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NMSU studies UAV use to assess storm damage



Emily C. Kelley / NMSU News Service

LAS CRUCES — New Mexico State University’s Unmanned Aircraft Systems program and its new partner, Electric Power Research Institute, recently completed tests that conclude that unmanned aircraft can be safely and effectively used to assess power grid damage following a storm or natural disaster.

These efforts by the NMSU Physical Science Laboratory’s UAS program and EPRI could dramatically decrease the wait time on getting electrical power restored following an outage using an unmanned aircraft system called the Airborne Damage Assessment Module (ADAM) to examine and assess power lines after weather or other events cause damage to the lines. This evaluation process is the current bottleneck in assessing and repairing lines, according to the NMSU-EPRI contract.

“This is a different application of unmanned aircraft and is focused on disaster relief, ” said Steve Hottman, associate dean and deputy director, NMSU Physical Science Laboratory. “When Hurricane Katrina came into New Orleans, the FAA wouldn’t allow unmanned aircraft to be used during the relief efforts for obvious safety reasons. We hope to develop a safety case and concept of operations to show that UA can be used safely and effectively for this application in the future.”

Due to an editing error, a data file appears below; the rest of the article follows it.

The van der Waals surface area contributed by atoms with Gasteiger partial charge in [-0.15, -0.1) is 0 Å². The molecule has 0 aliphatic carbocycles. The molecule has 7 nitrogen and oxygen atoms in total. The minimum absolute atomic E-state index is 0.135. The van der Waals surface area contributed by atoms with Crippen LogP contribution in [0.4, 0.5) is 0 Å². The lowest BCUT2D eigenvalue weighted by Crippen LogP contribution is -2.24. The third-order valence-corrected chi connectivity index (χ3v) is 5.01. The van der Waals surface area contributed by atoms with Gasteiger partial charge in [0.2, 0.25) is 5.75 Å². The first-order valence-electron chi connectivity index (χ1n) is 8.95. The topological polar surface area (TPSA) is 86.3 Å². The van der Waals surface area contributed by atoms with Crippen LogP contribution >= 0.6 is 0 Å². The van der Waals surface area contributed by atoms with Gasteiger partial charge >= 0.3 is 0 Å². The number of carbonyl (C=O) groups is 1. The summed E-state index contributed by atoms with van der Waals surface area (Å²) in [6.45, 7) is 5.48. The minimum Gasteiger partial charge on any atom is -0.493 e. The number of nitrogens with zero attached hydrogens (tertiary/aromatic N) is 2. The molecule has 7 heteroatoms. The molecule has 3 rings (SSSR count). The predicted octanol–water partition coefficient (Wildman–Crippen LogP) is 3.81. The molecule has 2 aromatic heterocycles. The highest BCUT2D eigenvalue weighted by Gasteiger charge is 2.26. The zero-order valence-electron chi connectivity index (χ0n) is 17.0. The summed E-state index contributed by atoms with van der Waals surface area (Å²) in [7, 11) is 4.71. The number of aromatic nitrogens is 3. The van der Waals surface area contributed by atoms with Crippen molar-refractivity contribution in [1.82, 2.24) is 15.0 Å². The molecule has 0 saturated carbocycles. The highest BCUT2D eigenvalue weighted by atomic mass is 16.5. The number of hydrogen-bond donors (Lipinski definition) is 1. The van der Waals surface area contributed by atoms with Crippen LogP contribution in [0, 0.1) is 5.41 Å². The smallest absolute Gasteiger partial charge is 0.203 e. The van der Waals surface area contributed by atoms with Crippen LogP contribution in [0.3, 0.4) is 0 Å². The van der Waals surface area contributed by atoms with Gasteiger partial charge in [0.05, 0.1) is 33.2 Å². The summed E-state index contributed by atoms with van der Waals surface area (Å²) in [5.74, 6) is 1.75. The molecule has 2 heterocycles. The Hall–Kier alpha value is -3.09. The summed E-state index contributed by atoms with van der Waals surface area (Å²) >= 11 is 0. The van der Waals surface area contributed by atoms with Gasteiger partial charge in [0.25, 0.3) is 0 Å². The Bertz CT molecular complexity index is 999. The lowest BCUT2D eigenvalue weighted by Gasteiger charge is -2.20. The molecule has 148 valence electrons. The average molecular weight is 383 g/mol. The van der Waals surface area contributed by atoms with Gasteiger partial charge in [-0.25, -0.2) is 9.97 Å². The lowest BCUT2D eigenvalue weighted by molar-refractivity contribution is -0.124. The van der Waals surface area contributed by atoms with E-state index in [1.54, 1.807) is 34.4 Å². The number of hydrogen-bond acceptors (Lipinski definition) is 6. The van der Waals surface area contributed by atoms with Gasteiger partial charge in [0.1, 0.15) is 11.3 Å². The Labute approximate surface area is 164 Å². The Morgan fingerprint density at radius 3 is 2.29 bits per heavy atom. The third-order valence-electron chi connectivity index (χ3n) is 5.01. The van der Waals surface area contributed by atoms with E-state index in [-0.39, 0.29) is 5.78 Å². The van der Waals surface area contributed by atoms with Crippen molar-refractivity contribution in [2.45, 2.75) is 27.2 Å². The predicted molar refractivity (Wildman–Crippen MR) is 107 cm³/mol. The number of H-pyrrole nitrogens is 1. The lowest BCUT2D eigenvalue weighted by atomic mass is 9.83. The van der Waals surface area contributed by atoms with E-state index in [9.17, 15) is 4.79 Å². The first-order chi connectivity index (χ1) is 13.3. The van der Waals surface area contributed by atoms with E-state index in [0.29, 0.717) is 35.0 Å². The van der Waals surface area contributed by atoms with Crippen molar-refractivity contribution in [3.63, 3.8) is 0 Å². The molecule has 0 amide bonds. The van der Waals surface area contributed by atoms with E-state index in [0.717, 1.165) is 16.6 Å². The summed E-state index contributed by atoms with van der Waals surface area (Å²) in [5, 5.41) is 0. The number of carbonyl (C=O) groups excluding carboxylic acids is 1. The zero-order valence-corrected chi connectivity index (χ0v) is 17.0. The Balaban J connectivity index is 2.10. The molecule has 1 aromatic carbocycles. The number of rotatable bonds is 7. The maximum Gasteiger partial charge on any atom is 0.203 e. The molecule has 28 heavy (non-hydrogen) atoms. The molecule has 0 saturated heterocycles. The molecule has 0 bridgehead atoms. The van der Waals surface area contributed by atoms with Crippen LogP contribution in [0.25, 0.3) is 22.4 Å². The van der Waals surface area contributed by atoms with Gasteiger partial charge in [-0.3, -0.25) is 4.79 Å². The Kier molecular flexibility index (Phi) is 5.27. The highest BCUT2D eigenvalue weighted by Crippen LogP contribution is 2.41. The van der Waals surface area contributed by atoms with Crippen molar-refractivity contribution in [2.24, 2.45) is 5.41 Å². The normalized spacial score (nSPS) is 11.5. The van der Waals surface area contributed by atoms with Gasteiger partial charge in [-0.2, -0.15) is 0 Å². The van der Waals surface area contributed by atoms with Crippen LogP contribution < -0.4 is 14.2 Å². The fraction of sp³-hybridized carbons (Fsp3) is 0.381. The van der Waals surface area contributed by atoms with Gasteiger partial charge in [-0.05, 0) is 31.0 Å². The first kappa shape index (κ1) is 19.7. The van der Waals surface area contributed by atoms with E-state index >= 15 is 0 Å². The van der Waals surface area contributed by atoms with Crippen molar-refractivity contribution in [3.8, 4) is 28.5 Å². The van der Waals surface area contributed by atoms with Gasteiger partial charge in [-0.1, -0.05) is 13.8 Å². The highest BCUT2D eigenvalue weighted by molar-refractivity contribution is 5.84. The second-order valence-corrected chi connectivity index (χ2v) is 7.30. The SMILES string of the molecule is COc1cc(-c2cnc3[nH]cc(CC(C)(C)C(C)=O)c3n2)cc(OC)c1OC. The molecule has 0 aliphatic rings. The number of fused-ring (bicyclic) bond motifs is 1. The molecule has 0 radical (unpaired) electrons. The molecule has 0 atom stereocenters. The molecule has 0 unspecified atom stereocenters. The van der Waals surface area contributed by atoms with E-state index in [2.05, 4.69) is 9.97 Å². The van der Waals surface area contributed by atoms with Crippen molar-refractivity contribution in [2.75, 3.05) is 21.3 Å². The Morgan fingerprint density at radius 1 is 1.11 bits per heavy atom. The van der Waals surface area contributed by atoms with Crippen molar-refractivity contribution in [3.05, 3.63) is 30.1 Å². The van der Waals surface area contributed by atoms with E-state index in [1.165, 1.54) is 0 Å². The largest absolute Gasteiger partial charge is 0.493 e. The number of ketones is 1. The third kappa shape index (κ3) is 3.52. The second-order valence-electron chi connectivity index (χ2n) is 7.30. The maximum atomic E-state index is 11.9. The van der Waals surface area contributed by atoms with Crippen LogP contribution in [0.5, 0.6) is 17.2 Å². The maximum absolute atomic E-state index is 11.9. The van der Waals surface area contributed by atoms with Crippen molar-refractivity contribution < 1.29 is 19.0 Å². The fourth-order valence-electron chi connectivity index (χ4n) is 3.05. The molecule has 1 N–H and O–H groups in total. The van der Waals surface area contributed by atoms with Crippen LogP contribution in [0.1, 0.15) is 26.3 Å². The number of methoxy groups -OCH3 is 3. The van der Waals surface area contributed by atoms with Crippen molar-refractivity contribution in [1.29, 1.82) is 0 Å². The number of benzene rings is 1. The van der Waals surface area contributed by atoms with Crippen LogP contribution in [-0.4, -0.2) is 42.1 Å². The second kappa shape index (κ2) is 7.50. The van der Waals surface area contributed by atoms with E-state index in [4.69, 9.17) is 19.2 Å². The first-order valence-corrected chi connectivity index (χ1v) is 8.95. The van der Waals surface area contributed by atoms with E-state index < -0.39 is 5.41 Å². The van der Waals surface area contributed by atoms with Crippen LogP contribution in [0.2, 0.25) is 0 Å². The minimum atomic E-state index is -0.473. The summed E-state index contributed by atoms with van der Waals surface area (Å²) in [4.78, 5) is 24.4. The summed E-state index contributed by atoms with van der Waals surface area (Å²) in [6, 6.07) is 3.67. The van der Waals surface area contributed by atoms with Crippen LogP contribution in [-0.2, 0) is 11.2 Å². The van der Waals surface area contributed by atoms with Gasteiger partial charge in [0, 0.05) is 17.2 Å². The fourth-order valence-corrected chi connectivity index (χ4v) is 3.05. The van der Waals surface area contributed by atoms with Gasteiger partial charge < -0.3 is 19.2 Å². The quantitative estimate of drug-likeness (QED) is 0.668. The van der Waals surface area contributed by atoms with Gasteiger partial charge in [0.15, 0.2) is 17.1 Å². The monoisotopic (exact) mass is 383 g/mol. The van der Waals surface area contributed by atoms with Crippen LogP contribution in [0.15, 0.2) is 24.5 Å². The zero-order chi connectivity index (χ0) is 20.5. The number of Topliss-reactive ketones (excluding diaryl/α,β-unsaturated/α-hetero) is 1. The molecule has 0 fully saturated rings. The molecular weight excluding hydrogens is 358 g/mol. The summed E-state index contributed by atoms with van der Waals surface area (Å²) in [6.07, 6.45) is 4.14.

The ADAM prototype will provide high definition streaming video of damaged infrastructure; this video can then be analyzed by the utility’s office and teams dispatched for restoration and recovery operations. This aerial capability could drastically decrease the time the overall process takes in the future.

“After a tornado or a hurricane, trees are often blocking roads and obstacles like this cause delays in getting ground crews out to analyze the situation,” Hottman said. “If you launch unmanned aircraft, you have no worries over road conditions. The UA can fly over the damaged areas and send back GPS coordinates of sections that are down, relaying that information back to the utility provider.”

“PSL will develop a series of concepts of operations, which will address the FAA ‘crawl-walk-run’ approach performing assessments and validations, including a FAA safety management study along with demonstrations of capabilities for each level,” said Dennis “Zak” Zaklan, UAS flight test center deputy director at PSL and principal researcher on the project.

The work will conclude with an NMSU/PSL demonstration of the system’s capabilities, estimated to take place near the end of 2012.

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